GLEN DALE - When the Cockayne Farmstead was built 150 years ago, the latest "green" technology was used in the home's heating and cooling systems.
Strategically-placed windows, attic dormers and doors for ventilation and light, fire places in every room, and a wrap-around porch each helped keep the 1800s farmhouse as comfortable as technology at the time could allow.
Today, the new direction in "green" climate-control technology is being installed at the historic farmhouse to help protect the home and its collection of family artifacts that span three centuries. A geothermal system was chosen as a "green" method to control not only the internal temperature, but most importantly, the humidity inside the home, in order to protect the contents from deterioration.
A drilling rig bores into the gravel-filled soil for the installation of a geothermal climate-control system in the Cockayne Farmstead in Glen Dale. Workers from Dillan Well Drilling Inc. of Darlington, Pa., maneuver the drill to place pipes more than 300 feet deep.
What makes geothermal so attractive is that the primary source of heating and cooling is taken straight from the earth.
Sid Loudin of Rumer-Loudin Inc. of Barnesville, whose company is installing the system, said a geothermal climate system uses the constant temperature of the earth below the depth of 11 feet to both heat and cool a building. The system circulates water through u-shaped pipes - called "wells" - buried in the earth. The water in the pipes picks up the area's constant ground heat of 52 degrees Fahrenheit, and transfers the heat to a freon compressor system through a coaxial coil. The freon gives up its heat to an air stream that is fed through a building via duct work.
The system reverses the process to cool the building in the summer.
In the case of the Cockayne Farmstead, the duct work is being run from the attic down through the chimneys. The mechanical room housing the compressor is housed in the farm's second floor bathroom, and the pumps circulating the water have been installed in the house's cellar. A steam humidifier will control the moisture levels that are critical to protecting the furnishings and other contents.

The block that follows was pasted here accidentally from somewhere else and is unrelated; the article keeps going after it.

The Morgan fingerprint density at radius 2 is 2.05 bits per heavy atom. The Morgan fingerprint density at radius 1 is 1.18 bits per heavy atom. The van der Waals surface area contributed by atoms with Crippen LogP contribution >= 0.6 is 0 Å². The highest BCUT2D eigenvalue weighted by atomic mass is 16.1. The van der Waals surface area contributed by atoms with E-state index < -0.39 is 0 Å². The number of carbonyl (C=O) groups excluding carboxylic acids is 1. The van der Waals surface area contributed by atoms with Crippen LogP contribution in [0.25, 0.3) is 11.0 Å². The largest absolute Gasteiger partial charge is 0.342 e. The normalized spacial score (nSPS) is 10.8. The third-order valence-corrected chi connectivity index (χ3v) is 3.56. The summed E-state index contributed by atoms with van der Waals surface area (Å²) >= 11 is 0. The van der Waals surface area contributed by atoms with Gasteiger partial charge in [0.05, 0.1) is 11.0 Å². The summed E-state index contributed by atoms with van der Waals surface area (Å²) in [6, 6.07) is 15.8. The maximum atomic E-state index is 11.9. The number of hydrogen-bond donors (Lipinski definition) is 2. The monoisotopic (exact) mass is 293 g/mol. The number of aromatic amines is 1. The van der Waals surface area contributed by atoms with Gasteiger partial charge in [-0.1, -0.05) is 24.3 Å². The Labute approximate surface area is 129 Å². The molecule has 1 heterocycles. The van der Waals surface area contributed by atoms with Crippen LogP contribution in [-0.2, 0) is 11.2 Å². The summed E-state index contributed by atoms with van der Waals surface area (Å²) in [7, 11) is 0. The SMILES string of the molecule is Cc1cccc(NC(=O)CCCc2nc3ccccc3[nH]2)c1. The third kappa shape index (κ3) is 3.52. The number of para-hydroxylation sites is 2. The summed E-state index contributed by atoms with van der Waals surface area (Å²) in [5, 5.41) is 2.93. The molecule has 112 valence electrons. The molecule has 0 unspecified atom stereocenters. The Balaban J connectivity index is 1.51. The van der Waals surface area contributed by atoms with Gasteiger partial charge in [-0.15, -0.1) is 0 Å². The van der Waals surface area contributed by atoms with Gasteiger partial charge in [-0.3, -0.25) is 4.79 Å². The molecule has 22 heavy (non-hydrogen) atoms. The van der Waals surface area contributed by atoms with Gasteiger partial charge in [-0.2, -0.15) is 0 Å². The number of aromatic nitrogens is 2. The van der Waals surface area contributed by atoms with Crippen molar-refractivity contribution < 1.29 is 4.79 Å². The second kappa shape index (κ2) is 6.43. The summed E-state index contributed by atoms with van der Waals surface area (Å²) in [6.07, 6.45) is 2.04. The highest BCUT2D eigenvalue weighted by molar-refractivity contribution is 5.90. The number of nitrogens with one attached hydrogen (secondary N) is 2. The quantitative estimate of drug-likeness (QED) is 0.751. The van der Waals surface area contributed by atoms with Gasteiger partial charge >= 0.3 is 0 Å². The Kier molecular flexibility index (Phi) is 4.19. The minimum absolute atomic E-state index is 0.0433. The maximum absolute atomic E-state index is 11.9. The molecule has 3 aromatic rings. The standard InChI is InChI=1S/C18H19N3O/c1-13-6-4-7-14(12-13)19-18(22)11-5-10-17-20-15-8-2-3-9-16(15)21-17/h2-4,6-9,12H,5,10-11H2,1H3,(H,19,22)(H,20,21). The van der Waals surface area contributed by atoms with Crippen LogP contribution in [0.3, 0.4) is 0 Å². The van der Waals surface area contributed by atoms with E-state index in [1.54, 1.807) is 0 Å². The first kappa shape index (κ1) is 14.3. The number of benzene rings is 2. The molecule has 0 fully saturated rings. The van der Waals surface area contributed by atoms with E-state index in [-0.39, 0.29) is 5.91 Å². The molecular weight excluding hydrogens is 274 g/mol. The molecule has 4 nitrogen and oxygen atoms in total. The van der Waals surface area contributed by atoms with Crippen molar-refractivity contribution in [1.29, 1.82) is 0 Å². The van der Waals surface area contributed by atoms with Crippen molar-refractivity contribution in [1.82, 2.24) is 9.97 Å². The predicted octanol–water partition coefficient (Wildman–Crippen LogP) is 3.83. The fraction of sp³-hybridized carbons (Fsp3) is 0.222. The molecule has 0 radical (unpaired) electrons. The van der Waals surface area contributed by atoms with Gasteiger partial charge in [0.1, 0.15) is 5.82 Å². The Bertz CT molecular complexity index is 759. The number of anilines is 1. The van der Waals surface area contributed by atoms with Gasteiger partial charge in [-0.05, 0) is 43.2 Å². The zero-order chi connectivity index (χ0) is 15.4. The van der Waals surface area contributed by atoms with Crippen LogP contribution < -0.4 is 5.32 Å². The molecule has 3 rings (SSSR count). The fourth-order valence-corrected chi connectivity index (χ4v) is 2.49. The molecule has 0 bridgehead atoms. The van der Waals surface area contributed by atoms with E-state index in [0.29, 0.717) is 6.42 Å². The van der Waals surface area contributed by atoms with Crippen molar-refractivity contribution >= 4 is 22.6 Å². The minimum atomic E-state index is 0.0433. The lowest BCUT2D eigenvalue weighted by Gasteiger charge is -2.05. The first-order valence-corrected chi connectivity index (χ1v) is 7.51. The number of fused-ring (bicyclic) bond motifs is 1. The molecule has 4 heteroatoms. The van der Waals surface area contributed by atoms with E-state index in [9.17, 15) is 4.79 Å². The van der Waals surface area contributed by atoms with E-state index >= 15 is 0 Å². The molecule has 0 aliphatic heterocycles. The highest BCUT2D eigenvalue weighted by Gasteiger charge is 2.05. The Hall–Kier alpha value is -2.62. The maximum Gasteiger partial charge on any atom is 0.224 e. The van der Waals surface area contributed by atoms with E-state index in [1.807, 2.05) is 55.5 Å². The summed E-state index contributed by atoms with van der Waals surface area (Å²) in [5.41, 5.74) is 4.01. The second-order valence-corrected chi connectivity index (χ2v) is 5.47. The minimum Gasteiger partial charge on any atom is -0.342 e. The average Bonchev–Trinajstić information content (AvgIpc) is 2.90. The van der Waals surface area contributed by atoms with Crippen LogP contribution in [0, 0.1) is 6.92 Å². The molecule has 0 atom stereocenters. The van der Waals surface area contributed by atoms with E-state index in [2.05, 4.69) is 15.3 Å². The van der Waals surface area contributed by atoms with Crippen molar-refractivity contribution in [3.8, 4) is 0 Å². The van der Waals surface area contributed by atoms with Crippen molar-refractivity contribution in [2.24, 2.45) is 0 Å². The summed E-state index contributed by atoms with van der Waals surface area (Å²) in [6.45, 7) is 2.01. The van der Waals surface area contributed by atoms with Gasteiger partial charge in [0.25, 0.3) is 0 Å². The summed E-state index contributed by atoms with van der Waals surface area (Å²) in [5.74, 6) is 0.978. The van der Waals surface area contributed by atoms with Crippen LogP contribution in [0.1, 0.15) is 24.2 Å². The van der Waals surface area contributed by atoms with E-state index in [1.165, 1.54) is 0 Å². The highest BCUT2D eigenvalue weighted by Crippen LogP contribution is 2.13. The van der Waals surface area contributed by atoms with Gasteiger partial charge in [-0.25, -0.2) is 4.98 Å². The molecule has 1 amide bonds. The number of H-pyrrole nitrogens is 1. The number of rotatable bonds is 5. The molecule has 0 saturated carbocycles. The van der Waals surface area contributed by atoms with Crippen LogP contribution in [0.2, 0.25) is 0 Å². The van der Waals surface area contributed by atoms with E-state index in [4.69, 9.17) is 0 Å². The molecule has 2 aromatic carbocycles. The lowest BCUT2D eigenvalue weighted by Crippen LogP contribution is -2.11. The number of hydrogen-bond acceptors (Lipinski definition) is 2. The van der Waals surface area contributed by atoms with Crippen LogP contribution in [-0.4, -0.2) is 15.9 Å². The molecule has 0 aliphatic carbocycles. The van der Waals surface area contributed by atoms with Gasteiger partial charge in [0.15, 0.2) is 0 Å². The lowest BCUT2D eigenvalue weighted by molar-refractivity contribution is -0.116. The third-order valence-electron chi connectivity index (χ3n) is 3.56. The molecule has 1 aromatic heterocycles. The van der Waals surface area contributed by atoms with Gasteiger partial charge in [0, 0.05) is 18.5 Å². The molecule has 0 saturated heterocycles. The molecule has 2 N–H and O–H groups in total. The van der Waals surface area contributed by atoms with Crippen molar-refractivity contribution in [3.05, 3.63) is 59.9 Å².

The area's geography has meant that the drillers for the project, Dillan Well Drilling of Darlington, Pa., have had to drill down 320 feet through ancient river rock deposits to bedrock to construct the "wells" on the north lawn. Loudin said the project is drilling four wells that are deeper, so the project's "footprint" on the north lawn is smaller. Once the pipes are placed in the ground, a grout-like material is injected around them to assure the pipes have contact with the earth to transfer the heat.
Loudin said his company's experience with geothermal systems goes back to 1990 when their first system was installed. His family has had a geothermal system in their home since 1992.
Funding for the project has come, in part, through a federal Transportation Enhancement grant and through a Cultural Facilities Capital Resources Grant awarded by the West Virginia Division of Culture and History, and the National Endowment for the Arts, with approval from the West Virginia Commission on the Arts.
The Cockayne Farmstead was once part of a 300-acre merino sheep farm that spanned both sides of Wheeling Avenue from the Ohio River to the hillsides above John Marshall High School. The farm's barn once stood on the present-day site of the school's field house.
The city of Glen Dale took its name from the property, which originally was known as Glendale Farm.